Glenn: You get any good tour stories?

Kip: It was always.. Everynight was just f*ck*n’ madness in the day – it was just chicks everywhere. I never really was into drugs but it was such a f*ck*n’ chickfest, money – it was fun. It was cool to be that. It’s like all of a sudden you are having that 15 minutes where you are just massive – it’s really cool. Not everybody can be U2 where you stay that way for your whole career but ….

Glenn: There’s pits and troughs and hills and mountains.

Kip: Well that’s just a career. I don’t really wanna… you know we were always kinda a boring band because we were always more musically orientated. We were never really into drugs and stuff. A lot of funny sh*t goes down. Stuff happens and it’s funny. I’ve seen it all. The Alice Cooper days were really funny – I had like 8 chicks in my room – that was fun. I had a sign on my door that was like ‘You can only enter if you take your clothes off’ and it was a joke – but the thing was, is that it worked.

Glenn: Nice One.

Kip: That was an infamous story. Dude I should write ‘em all down.

Glenn: You’ve been all over parts of the USA – what would you say your favourites are?

Kip: New Mexico – hands down.

Glenn: Why do you say that?

Kip: It’s just there’s a thing in the air, there the land is magical. It’s sacred ground man, I don’t know what it is. I like California except its kinda marketed but the weather is a amazing. I like the south west – that’s my thing although I live in Tenessee but I lived in the South West for years. I’m not a big fan of the South but I like New York – it’s cool. But as me with my soul with my brakes, correctly I would have to be in the South West – Arizona, New Mexico. I kinda like that whole deserty vibe.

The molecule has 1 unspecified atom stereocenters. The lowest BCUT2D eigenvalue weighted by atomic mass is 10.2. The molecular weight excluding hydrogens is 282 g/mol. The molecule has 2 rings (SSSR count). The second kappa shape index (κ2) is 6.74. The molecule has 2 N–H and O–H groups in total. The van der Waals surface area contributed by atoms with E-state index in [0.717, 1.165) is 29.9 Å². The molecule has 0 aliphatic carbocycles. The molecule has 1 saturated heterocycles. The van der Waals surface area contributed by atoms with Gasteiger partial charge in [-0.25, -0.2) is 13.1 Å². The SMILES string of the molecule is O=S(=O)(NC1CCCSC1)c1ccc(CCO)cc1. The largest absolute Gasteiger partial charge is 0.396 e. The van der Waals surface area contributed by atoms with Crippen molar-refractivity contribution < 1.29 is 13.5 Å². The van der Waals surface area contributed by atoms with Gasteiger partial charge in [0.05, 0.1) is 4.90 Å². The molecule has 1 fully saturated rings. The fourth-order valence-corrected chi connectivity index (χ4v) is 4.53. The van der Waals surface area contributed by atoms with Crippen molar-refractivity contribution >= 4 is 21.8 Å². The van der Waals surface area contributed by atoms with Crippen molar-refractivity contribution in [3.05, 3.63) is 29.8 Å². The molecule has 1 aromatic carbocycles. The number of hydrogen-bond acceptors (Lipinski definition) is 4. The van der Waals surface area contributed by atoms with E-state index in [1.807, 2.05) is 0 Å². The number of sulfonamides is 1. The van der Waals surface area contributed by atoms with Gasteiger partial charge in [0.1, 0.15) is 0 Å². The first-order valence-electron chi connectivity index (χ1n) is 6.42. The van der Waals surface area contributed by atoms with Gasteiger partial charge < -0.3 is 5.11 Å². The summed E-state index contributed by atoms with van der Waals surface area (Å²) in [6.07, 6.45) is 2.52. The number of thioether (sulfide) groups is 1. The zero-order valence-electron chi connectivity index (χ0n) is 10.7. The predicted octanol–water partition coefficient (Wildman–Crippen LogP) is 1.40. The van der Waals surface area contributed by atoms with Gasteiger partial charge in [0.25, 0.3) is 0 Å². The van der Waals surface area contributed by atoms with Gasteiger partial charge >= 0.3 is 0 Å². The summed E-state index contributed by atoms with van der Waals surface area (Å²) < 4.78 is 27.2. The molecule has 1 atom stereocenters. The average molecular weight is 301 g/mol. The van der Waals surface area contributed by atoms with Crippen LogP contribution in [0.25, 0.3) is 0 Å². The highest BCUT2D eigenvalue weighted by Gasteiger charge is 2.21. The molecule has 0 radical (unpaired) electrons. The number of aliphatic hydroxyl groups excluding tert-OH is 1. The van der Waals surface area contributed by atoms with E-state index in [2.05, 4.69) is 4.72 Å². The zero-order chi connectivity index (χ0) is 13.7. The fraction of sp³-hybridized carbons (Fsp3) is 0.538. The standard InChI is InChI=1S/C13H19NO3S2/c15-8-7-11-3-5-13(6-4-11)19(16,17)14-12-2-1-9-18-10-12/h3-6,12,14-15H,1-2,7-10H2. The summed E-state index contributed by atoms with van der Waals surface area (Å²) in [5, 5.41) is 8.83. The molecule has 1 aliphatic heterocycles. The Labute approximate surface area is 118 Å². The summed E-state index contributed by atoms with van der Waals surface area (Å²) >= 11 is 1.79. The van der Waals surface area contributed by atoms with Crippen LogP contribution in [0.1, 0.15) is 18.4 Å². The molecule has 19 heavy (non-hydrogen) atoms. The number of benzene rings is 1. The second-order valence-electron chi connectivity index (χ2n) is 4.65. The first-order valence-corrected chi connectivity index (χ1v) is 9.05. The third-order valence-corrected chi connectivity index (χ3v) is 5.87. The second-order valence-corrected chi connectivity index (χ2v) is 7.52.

Glenn: I guess you find a place like Miami a bit hot?

Kip: I lived in Miami for a while.

Glenn: Did you?

Kip: Yeah. I bought this wicked house for like half a million (US dollars) in ’91 and it’s worth like 5 million bucks now. I mean it’s the coolest house – not big, not huge but just like wicked in like right on the water.

Glenn: Yeah, that’s the difference isn’t it?

Kip: And it was right near South Beach and it was cool. I like Miami. Too humid though.

Glenn: What is the next thing that you are going to be involved with or doing right now?

Kip: I am mixing a new solo album right now with maybe 12 or 13 songs on it. It’s finished and I’m finishing ‘Ghosts’ and I’m gonna record that with an orchestra in Nashville and then I am working on this 3-piece power trio that was the 1st band I was in with my brother and this other dude (called) Blackwood Creek and you hear one of those tunes at – that’s a cool band – a very simple 3 piece, you k now there’s one song up there but now we’ve got 11 songs worth finished and my goal is to have all of that done by the end of the year – it might be tough but then after that I’m gonna work on my wifes album. I’m always writing, I got a commission to do a piece for four cellos from a guy at North Western University and possibly a new Winger record. I mean ‘Winger 4’, I was really happy with that because we wrote some really intense riffs on that album. ‘Right Up Ahead’ is just really kinda bizarre riff and some of that album is kinda misunderstood because it’s so harmonically deep – it’s not your average Heavy Metal – anyway, I’m happy.

Glenn: I mean, you’re not a heavy Metal Guy, you are Kip Winger who does what works for Kip Winger.